In a standardized patient evaluation, most medical students assessed tobacco use, advised patients of the health benefits of quitting smoking, and assessed their readiness to quit—all activities that should be incorporated in treating tobacco-dependent patients. Furthermore, as hypothesized, the students tailored their cessation strategies based on the patient’s stage of change. Specifically, the students were more likely to prescribe medications and provide cessation referrals to patients in the preparation stage of change. Seventy-four percent of students who saw the patient in preparation offered some type of active intervention, compared to 47% of those who saw the patient in precontemplation.
The medical students were trained to provide smoking cessation counseling based on the Stages of Change Model, and they demonstrated knowledge of the model. Most of the students who saw the patient in precontemplation correctly identified her stage. However, for the patient in preparation, many of the students had difficulty identifying that she was ready to quit in the next 30 days, and instead, staged her in contemplation. This mis-staging may have contributed to the finding that only 18% worked with the patient to set a quit date. Correct identification of the immediacy with which patients intend to quit smoking would likely increase the provision of active interventions. Our results indicate that students may be less skilled in identifying and treating a patient who is in preparation. The study findings parallel those of Parish and colleagues’ study with standardized patients for assessment of stage-based substance abuse counseling, which found that internal and family medicine residents performed better in general communication than in assessment or clinical management of patients’ drug abuse.19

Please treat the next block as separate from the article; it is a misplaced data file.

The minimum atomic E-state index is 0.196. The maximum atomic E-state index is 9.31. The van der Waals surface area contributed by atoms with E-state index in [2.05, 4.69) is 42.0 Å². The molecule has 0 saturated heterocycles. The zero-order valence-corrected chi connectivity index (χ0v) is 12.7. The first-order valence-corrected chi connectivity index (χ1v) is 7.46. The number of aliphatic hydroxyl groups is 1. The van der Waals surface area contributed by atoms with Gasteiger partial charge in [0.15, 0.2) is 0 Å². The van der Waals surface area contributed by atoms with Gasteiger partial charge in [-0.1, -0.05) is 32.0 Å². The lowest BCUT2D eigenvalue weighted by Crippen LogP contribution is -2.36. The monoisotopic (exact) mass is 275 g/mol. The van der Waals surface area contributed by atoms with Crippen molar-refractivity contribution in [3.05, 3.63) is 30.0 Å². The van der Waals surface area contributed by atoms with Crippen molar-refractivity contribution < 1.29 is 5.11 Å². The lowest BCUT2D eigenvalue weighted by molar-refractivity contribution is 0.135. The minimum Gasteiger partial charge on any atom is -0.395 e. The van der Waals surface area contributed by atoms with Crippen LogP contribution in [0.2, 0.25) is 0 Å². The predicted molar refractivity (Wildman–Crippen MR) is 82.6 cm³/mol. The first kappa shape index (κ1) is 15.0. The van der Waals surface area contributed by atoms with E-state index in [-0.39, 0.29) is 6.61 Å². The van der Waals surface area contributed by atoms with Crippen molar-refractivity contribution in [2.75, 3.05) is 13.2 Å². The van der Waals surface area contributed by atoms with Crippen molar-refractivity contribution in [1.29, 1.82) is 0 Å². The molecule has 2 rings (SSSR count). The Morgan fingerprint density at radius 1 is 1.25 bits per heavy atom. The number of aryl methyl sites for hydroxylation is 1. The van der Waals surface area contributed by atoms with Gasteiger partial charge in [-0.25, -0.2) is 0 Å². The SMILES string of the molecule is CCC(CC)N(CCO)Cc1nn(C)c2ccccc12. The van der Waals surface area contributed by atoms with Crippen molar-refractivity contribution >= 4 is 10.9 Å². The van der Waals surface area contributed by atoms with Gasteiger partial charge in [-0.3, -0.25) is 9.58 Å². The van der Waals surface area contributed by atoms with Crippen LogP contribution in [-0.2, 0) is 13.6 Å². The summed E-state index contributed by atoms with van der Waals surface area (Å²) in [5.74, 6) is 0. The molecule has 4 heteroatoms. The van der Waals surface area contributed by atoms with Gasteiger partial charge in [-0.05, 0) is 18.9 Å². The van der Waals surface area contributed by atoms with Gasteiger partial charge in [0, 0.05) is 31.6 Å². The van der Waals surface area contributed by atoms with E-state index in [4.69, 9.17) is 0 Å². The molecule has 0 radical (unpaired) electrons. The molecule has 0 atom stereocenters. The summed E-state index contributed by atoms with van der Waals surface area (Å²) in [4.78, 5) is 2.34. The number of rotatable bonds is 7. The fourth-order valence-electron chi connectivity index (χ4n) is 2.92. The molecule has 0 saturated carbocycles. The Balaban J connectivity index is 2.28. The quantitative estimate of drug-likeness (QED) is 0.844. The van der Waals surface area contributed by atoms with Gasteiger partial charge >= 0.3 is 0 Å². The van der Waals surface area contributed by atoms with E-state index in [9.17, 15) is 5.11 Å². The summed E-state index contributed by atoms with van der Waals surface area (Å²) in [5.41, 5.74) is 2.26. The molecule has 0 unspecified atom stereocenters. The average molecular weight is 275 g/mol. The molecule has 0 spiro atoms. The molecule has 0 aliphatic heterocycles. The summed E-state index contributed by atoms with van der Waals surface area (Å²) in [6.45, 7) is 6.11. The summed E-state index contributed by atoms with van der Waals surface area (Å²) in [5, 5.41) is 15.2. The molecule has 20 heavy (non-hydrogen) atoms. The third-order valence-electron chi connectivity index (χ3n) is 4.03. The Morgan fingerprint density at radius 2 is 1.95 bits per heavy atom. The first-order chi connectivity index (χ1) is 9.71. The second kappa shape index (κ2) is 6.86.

A recent survey of 12 U.S. medical schools reported that 11 included training on the Stages of Change Model, and 10 believed that their graduating students knew how to intervene with patients at various stages.20 Such perceptions can be verified by incorporating cases that assess stage-based tobacco treatment skills into existing standardized patient exercises.
In the current study, students with greater tobacco-related knowledge addressed patients’ smoking more comprehensively supporting the value of didactic instruction. Students who received the additional tobacco review during their family medicine clerkship reported more experience and engaged in more tobacco treatment strategies. The clerkship didactic occurred 1 to 28 weeks before the mini-CPX. Informal inquiry with the other UCSF third-year clerkship directors indicated no other formal tobacco treatment training activities. Greater attention to tobacco treatment during third-year clerkship clinical rotations would likely expand students’ repertoires of tobacco treatment strategies. Recent studies indicate success in increasing medical students’ actual treatment of tobacco dependence when cessation counseling protocols are integrated into clinical training.21 To be successful, clerkship preceptors, who themselves may lack adequate preparation to treat tobacco dependence, also may require additional training.22